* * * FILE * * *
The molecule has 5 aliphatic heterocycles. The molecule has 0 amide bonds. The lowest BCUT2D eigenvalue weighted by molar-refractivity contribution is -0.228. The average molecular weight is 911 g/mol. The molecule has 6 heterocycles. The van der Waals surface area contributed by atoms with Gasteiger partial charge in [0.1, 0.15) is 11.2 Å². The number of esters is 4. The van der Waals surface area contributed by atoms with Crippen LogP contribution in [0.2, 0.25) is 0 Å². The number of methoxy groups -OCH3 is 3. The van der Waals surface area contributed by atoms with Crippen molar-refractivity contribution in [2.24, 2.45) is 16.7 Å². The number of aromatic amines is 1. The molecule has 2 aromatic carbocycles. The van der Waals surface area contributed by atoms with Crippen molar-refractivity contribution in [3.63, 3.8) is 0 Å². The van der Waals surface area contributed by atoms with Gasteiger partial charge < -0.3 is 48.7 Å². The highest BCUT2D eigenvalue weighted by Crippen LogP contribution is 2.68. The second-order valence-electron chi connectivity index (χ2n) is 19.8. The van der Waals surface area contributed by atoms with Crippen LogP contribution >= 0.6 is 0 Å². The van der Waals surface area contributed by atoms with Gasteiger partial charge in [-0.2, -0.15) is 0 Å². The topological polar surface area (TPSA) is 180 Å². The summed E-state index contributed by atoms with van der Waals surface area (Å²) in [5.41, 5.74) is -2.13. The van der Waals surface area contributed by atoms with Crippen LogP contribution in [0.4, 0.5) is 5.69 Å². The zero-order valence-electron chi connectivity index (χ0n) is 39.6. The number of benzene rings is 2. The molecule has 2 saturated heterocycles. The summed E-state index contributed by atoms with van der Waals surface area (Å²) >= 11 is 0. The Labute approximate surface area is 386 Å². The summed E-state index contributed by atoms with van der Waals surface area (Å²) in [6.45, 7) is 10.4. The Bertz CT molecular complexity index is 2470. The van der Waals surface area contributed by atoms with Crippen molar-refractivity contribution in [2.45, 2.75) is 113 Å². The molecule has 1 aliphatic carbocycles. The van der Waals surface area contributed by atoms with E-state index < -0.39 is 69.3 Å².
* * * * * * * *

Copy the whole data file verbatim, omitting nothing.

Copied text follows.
The molecule has 5 aliphatic heterocycles. The molecule has 0 amide bonds. The lowest BCUT2D eigenvalue weighted by molar-refractivity contribution is -0.228. The average molecular weight is 911 g/mol. The molecule has 6 heterocycles. The van der Waals surface area contributed by atoms with Gasteiger partial charge in [0.1, 0.15) is 11.2 Å². The number of esters is 4. The van der Waals surface area contributed by atoms with Crippen LogP contribution in [0.2, 0.25) is 0 Å². The number of methoxy groups -OCH3 is 3. The van der Waals surface area contributed by atoms with Crippen molar-refractivity contribution in [2.24, 2.45) is 16.7 Å². The number of aromatic amines is 1. The molecule has 2 aromatic carbocycles. The van der Waals surface area contributed by atoms with Crippen molar-refractivity contribution in [3.63, 3.8) is 0 Å². The van der Waals surface area contributed by atoms with Gasteiger partial charge < -0.3 is 48.7 Å². The highest BCUT2D eigenvalue weighted by Crippen LogP contribution is 2.68. The second-order valence-electron chi connectivity index (χ2n) is 19.8. The van der Waals surface area contributed by atoms with Crippen LogP contribution >= 0.6 is 0 Å². The van der Waals surface area contributed by atoms with Gasteiger partial charge in [-0.2, -0.15) is 0 Å². The topological polar surface area (TPSA) is 180 Å². The summed E-state index contributed by atoms with van der Waals surface area (Å²) in [5.41, 5.74) is -2.13. The van der Waals surface area contributed by atoms with Crippen LogP contribution in [0.4, 0.5) is 5.69 Å². The zero-order valence-electron chi connectivity index (χ0n) is 39.6. The number of benzene rings is 2. The molecule has 2 saturated heterocycles. The summed E-state index contributed by atoms with van der Waals surface area (Å²) >= 11 is 0. The Labute approximate surface area is 386 Å². The summed E-state index contributed by atoms with van der Waals surface area (Å²) in [6.45, 7) is 10.4. The Bertz CT molecular complexity index is 2470. The van der Waals surface area contributed by atoms with Crippen molar-refractivity contribution in [2.45, 2.75) is 113 Å². The molecule has 1 aliphatic carbocycles. The van der Waals surface area contributed by atoms with E-state index < -0.39 is 69.3 Å².